autoclaving tubes and buffers (again!) - (Aug/23/2010 )
Sorry, I know this has has been covered a bit before....
I'm about to start a new experiment that's a bit more finicky than what I usually work with, so I'm getting a bit nervous about avoiding contamination. Basically, I'm debating whether I want to autoclave my tubes and buffers. I don't really care about RNases since I'm just doing DNA work, but I do care about DNA contamination (whether bacterial or otherwise). Normally, I would just autoclave and be done with it, but the autoclaves in our building are also used for bacterial waste and soil samples, so who knows what kind of junk is hanging out in there. There are two things that I'm debating about:
1) Tubes: The tubes we buy are all certified DNase, RNAse, DNA and pyrogen free. They're not listed as sterile, but I don't see how they could be non-sterile and still be DNA free.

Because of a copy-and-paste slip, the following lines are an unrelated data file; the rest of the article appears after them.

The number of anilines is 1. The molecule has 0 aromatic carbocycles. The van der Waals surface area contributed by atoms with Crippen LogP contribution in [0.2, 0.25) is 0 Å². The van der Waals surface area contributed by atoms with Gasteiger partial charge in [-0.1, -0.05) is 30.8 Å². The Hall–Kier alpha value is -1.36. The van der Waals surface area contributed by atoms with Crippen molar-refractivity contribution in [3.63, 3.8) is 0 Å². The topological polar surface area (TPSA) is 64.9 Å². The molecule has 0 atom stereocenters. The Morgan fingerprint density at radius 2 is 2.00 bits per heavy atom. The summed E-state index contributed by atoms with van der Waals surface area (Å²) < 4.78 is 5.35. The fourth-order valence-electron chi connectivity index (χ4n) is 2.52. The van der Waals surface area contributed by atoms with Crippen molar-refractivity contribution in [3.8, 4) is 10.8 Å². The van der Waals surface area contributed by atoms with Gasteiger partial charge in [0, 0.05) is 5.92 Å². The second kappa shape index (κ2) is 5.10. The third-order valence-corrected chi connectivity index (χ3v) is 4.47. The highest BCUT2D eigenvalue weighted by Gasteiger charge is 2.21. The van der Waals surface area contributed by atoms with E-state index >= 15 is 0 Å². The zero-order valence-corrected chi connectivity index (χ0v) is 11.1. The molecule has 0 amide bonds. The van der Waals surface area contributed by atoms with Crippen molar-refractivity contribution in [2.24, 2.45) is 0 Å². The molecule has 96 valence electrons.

2) Buffer: I have to make a Tris/NaCl buffer for part of the protocol. All of the stocks going into the buffer are sterile, DNase and RNase free. If I just pipette them with sterile falcon pipets into a sterile bottle, do I really need to autoclave the whole solution afterwards? I'm worried about both contamination and evaporation here.
So, should I or shouldn't I?
You definitely do not need to autoclave the tips or the tubes if they are certified DNase and RNase free. If you are really concerned, you could use a fresh bag of tips and/or a new box of filter tips.
IF your stocks are sterile, and the water being used for dilution is also sterile and DNase and RNase free, then you can pipette into a sterile container (perhaps a 50 ml tube) and use the resulting solution without autoclaving.
DNA is largely broken down by autoclaving IIRC.
Two things: "DNAse free" does not mean "DNA free", and if you're concerned about the sterility of your buffers, but want to avoid autoclaving them, filter them through a 0.2 micron bottle-top filter.